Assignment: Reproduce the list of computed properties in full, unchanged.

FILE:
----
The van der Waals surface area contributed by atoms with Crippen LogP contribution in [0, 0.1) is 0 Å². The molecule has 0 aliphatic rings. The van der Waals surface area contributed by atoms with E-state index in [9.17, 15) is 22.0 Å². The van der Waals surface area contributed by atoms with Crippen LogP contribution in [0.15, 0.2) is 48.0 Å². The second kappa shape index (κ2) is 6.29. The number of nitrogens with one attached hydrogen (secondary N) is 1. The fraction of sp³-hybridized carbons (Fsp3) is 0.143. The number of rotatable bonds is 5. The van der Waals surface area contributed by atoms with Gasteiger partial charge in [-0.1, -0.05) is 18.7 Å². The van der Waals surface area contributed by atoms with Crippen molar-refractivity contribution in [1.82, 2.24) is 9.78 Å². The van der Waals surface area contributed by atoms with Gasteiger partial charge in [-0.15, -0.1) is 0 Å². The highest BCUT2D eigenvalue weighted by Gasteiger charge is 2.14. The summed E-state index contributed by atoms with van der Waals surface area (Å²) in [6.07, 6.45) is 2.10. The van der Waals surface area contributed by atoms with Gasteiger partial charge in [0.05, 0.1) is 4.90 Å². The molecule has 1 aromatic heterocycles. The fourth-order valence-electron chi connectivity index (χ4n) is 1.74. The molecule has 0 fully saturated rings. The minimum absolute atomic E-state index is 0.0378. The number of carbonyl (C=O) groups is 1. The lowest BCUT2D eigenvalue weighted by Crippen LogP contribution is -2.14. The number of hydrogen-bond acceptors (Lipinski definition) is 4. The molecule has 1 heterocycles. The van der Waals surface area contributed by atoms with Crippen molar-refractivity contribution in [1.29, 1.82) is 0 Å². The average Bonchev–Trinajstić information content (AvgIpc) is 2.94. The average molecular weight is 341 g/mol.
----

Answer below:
The van der Waals surface area contributed by atoms with Crippen LogP contribution in [0, 0.1) is 0 Å². The molecule has 0 aliphatic rings. The van der Waals surface area contributed by atoms with E-state index in [9.17, 15) is 22.0 Å². The van der Waals surface area contributed by atoms with Crippen LogP contribution in [0.15, 0.2) is 48.0 Å². The second kappa shape index (κ2) is 6.29. The number of nitrogens with one attached hydrogen (secondary N) is 1. The fraction of sp³-hybridized carbons (Fsp3) is 0.143. The number of rotatable bonds is 5. The van der Waals surface area contributed by atoms with Gasteiger partial charge in [-0.1, -0.05) is 18.7 Å². The van der Waals surface area contributed by atoms with Crippen molar-refractivity contribution in [1.82, 2.24) is 9.78 Å². The van der Waals surface area contributed by atoms with Gasteiger partial charge in [-0.15, -0.1) is 0 Å². The highest BCUT2D eigenvalue weighted by Gasteiger charge is 2.14. The summed E-state index contributed by atoms with van der Waals surface area (Å²) in [6.07, 6.45) is 2.10. The van der Waals surface area contributed by atoms with Gasteiger partial charge in [0.05, 0.1) is 4.90 Å². The molecule has 1 aromatic heterocycles. The fourth-order valence-electron chi connectivity index (χ4n) is 1.74. The molecule has 0 fully saturated rings. The minimum absolute atomic E-state index is 0.0378. The number of carbonyl (C=O) groups is 1. The lowest BCUT2D eigenvalue weighted by Crippen LogP contribution is -2.14. The number of hydrogen-bond acceptors (Lipinski definition) is 4. The molecule has 1 heterocycles. The van der Waals surface area contributed by atoms with Crippen molar-refractivity contribution in [1.29, 1.82) is 0 Å². The average Bonchev–Trinajstić information content (AvgIpc) is 2.94. The average molecular weight is 341 g/mol.